Three takeaways: Sharks not concerned about potential rematch

Three takeaways: Sharks not concerned about potential rematch

SAN JOSE – There wasn’t a whole lot of action in the Sharks-Blues game at SAP Center on Thursday. That’s usually a good sign for the road team, and it was in this case, too, as St. Louis claimed a convincing 4-1 win. 

Still, we can find a few topics to discuss in our three takeaways…

1 – Worried about a potential rematch?

There’s a decent chance the Sharks and Blues will get to rematch their Western Conference Final series from a year ago in the first round. If San Jose surpasses the Wild and Blackhawks and gets the top seed, or the Blues move up to the first wild card position, it would make it much more likely.

Should the Sharks be worried about that, considering they were handled fairly easily by the Blues in the three-game season series?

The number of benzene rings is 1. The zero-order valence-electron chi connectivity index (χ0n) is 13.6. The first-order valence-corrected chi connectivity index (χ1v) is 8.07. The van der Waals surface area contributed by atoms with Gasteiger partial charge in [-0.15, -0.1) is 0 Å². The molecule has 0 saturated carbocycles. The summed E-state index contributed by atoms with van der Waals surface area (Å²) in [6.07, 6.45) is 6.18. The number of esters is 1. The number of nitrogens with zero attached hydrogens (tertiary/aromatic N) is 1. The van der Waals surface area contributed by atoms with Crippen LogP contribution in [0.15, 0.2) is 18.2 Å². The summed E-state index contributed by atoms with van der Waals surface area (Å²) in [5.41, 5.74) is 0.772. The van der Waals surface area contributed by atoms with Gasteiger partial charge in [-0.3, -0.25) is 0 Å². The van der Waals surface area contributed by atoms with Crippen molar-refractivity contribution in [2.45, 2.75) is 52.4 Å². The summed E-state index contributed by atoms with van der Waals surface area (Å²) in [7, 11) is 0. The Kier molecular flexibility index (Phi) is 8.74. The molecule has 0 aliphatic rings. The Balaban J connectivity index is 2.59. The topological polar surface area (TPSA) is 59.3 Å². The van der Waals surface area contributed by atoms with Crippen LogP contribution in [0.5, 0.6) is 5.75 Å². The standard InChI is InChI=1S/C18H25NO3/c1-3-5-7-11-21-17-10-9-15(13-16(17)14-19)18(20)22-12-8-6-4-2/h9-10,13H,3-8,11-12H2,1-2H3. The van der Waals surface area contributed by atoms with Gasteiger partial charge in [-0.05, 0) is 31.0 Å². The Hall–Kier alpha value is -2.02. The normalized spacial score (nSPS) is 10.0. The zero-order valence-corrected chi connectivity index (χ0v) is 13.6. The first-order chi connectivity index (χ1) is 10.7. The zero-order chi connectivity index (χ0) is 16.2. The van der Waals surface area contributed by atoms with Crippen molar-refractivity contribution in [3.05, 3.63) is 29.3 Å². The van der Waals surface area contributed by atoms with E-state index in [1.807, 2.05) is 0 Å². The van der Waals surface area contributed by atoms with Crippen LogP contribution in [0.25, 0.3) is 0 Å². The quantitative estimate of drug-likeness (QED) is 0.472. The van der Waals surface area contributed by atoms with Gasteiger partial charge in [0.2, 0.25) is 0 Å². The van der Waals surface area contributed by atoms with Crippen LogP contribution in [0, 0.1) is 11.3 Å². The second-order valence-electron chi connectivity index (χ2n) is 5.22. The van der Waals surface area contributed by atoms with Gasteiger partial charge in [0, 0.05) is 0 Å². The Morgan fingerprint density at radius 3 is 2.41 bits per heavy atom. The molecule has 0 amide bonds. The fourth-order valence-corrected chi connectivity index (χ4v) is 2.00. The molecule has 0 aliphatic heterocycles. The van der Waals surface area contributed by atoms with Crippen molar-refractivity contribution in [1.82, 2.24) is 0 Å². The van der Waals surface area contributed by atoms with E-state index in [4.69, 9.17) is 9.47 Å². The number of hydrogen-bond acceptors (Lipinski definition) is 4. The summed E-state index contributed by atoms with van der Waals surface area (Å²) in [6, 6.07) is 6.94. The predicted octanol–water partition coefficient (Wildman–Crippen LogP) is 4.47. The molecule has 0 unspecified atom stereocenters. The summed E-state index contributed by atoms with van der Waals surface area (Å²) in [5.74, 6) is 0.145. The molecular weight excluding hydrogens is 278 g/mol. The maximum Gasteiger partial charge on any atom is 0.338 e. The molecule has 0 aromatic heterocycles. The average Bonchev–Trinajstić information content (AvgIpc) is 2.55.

“I’m not concerned about it,” Pete DeBoer said. “We’ll deal with that if we get them in the playoffs. I think if you go two games back we’re not very good, if you go the last 10 games against them we’re pretty good against them. I’m not worried about it.”

The Blues are surely doing something right against the Sharks. Since Jan. 1, two of San Jose's three lowest shot totals have been against St. Louis, including 23 shots on Jan. 14 (a 4-0 loss) and just 20 on Thursday, tied for a season-low.

Paul Martin said: “The last time we played them (on Jan. 14) was awhile ago, and two different teams I think from last time, but definitely we were not happy with our performance or the way we’ve been playing against them. We were off tonight, we didn’t have one of or better games, obviously. They did the job of bottling us up and not giving up a whole lot.”